- Opt for a water-efficient dishwasher with the option to do half-load cycles.
- Install WaterSense toilets in your home to reduce the amount of water used on each flush – Or consider installing high-efficiency toilets.
For some of these options, there are rebates available that can make it more affordable to upgrade. Learn more about the rebates you might be eligible for at the SoCal WaterSmart website, and the EPA’s WaterSense rebate finder.
This is much less likely to be necessary in new homes, where builders have almost certainly installed high-efficiency appliances already.
Reduce Water Usage Outdoors
As a homeowner, you may already know that your garden soaks up a lot of water. It can be hard to maintain healthy green space without feeling like you’re constantly running the tap. Fortunately, there are many ways you can modify your lawn or yard to save water in California. And there are rebate options that can make it more cost-effective to plant a drought-resistant garden or convert your turf grass into landscaping, HOA rules permitting.
Use Water Efficiently on Your Lawn and Yard
Depending on the kind of grass you have, your lawn needs about 1 inch of water per week—that’s a little more than 0.5 gallons per square foot. For most homeowners, their lawns are at the top of the water-consumption list. But there are effective ways to reduce the amount of water your lawn uses.
- Follow local water restrictions – By following the rules, you help ensure there’s enough water for everyone.
- Water in the early morning or evening – Cooler temperatures during this time mean less of the water evaporates.
- Don’t overwater – The average yard needs around an inch of water a week. If you’re not sure how long to water for, put some empty cans down at various places around your yard. Time how long it takes to fill them with 0.5 inches of water. Then water for that length of time twice a week.
- If you use a sprinkler system, make sure it’s laid out so landscaping and lawns get the benefit of the water – Don’t waste water with a layout that sprays your driveway or sidewalk.
- Mulch your trees, shrubs, and flowers to help the plants retain more moisture.
- Plant drought-resistant grass in your lawn – Not only will it need less water, it will hold its color better than less drought-tolerant grass. Zoysia and Bermuda grass are good options.
- Mow less often – No more than once every couple of weeks should be fine. Leave the clippings to mulch the grass.
- Plant drought-resistant cacti and succulents, and natives such as California redbud, rockrose, and golden yarrow. They don’t need much water, so your yard will look good even when water is scarce. See our tips for drought-resistant plants here.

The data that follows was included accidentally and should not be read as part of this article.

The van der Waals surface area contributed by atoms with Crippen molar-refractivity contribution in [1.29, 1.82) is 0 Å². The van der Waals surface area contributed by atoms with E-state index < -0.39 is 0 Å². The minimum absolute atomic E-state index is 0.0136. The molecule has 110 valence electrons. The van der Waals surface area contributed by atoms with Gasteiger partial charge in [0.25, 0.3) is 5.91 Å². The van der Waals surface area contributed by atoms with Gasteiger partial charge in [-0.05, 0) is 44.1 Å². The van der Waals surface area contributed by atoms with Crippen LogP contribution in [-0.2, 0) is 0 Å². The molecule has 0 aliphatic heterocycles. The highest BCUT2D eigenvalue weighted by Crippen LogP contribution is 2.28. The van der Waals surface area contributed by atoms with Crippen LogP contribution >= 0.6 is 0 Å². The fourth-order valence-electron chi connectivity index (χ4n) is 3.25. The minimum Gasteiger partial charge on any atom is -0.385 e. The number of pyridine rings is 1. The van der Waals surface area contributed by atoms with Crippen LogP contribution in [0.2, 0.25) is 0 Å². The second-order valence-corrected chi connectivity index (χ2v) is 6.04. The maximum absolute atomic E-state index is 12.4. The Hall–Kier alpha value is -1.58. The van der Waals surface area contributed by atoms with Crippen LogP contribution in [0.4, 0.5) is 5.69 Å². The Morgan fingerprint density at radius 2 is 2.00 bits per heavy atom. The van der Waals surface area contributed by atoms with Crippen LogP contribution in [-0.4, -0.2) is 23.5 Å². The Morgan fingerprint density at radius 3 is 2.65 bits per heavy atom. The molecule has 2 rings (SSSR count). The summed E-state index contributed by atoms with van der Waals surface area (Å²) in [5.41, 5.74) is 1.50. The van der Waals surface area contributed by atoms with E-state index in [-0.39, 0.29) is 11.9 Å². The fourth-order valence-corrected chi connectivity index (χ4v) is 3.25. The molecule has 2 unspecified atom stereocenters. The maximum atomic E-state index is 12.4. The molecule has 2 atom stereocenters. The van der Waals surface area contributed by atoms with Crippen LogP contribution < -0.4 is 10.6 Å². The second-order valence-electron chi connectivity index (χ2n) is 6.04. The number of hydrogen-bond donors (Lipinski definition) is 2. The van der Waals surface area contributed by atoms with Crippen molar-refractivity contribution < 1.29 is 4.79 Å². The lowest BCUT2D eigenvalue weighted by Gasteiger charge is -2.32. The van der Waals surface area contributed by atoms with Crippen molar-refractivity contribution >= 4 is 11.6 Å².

Save More by Landscaping Your Lawn
Replanting your lawn with drought-resistant grass is a great option if you love having a lawn. If you don’t need a lawn, consider getting rid of the grass and landscaping the area instead. Removing turf grass is one of the single most effective things you can do to reduce your water usage. Once the job is done, you’ll never have to worry about watering your lawn again! Before getting started, be sure to check what your HOA allows.
The Metropolitan Water District’s Turf Replacement Program can help you offset the cost of converting your lawn. In order to qualify for a rebate, each 100 square feet of turf you convert must include 3 native plants. In addition, the conversion project should include a stormwater retention feature, like a rock garden, rain garden, or rain barrel. If your conversion project qualifies, you may be eligible for a rebate of up to $200 per 100 square feet of turf grass you replace. For more details about outdoor water rebates, see the SoCal WaterSmart website.
Live in a Community That Values the Environment
At Millenia, we care about where we live, and we recognize the impact a neighborhood like ours can have on the local ecosystem, environment, and economy. That’s why we designed our community with an innovative stormwater management system that harnesses the power of rainwater. It earned us the Leadership in Energy and Environmental Design (LEED) certification, recognizing smart growth and green building in new construction. Learn more about how stormwater management works here.
Protecting the environment is a job for everyone. We all have a part to play, and, in California, water conservation is an important piece of the puzzle. Start using these tips to save water at home and you’ll be helping to protect California’s environment and saving money on your utility bills too.